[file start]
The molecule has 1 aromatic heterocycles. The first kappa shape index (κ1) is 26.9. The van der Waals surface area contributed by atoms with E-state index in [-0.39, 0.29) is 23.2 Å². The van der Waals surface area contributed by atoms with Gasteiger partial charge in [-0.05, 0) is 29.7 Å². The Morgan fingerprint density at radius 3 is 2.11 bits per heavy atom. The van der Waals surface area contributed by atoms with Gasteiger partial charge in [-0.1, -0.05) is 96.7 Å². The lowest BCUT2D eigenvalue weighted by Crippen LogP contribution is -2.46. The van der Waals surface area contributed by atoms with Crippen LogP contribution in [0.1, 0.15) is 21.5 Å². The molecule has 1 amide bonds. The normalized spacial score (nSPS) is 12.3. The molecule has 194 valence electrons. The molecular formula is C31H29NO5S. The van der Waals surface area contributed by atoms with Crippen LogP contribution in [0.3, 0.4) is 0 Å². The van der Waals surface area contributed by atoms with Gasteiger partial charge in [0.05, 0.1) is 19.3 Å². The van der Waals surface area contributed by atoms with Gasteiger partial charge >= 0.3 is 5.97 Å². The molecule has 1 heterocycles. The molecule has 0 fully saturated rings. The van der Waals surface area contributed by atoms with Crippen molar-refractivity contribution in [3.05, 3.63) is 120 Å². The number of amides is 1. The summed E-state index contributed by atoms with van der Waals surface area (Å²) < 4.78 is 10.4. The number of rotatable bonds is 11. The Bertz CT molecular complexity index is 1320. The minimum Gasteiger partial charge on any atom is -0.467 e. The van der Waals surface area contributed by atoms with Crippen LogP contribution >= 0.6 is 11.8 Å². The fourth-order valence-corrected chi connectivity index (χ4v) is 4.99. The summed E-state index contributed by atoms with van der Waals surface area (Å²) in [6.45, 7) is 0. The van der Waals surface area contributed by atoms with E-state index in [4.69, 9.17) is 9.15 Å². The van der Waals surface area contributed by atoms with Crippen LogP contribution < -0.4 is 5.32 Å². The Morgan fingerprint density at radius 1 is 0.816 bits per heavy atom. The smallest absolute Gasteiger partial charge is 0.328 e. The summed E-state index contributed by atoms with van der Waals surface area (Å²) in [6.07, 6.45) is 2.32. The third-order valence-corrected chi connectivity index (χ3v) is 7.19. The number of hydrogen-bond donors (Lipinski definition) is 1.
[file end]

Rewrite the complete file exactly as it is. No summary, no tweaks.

The molecule has 1 aromatic heterocycles. The first kappa shape index (κ1) is 26.9. The van der Waals surface area contributed by atoms with E-state index in [-0.39, 0.29) is 23.2 Å². The van der Waals surface area contributed by atoms with Gasteiger partial charge in [-0.05, 0) is 29.7 Å². The Morgan fingerprint density at radius 3 is 2.11 bits per heavy atom. The van der Waals surface area contributed by atoms with Gasteiger partial charge in [-0.1, -0.05) is 96.7 Å². The lowest BCUT2D eigenvalue weighted by Crippen LogP contribution is -2.46. The van der Waals surface area contributed by atoms with Crippen LogP contribution in [0.1, 0.15) is 21.5 Å². The molecule has 1 amide bonds. The normalized spacial score (nSPS) is 12.3. The molecule has 194 valence electrons. The molecular formula is C31H29NO5S. The van der Waals surface area contributed by atoms with Crippen LogP contribution in [0.3, 0.4) is 0 Å². The van der Waals surface area contributed by atoms with Gasteiger partial charge in [0.05, 0.1) is 19.3 Å². The van der Waals surface area contributed by atoms with Gasteiger partial charge >= 0.3 is 5.97 Å². The molecule has 1 heterocycles. The molecule has 0 fully saturated rings. The van der Waals surface area contributed by atoms with Crippen molar-refractivity contribution in [3.05, 3.63) is 120 Å². The number of amides is 1. The summed E-state index contributed by atoms with van der Waals surface area (Å²) < 4.78 is 10.4. The number of rotatable bonds is 11. The Bertz CT molecular complexity index is 1320. The minimum Gasteiger partial charge on any atom is -0.467 e. The van der Waals surface area contributed by atoms with Crippen LogP contribution >= 0.6 is 11.8 Å². The fourth-order valence-corrected chi connectivity index (χ4v) is 4.99. The summed E-state index contributed by atoms with van der Waals surface area (Å²) in [6.45, 7) is 0. The van der Waals surface area contributed by atoms with E-state index in [4.69, 9.17) is 9.15 Å². The van der Waals surface area contributed by atoms with Crippen LogP contribution < -0.4 is 5.32 Å². The Morgan fingerprint density at radius 1 is 0.816 bits per heavy atom. The smallest absolute Gasteiger partial charge is 0.328 e. The summed E-state index contributed by atoms with van der Waals surface area (Å²) in [6.07, 6.45) is 2.32. The third-order valence-corrected chi connectivity index (χ3v) is 7.19. The number of hydrogen-bond donors (Lipinski definition) is 1.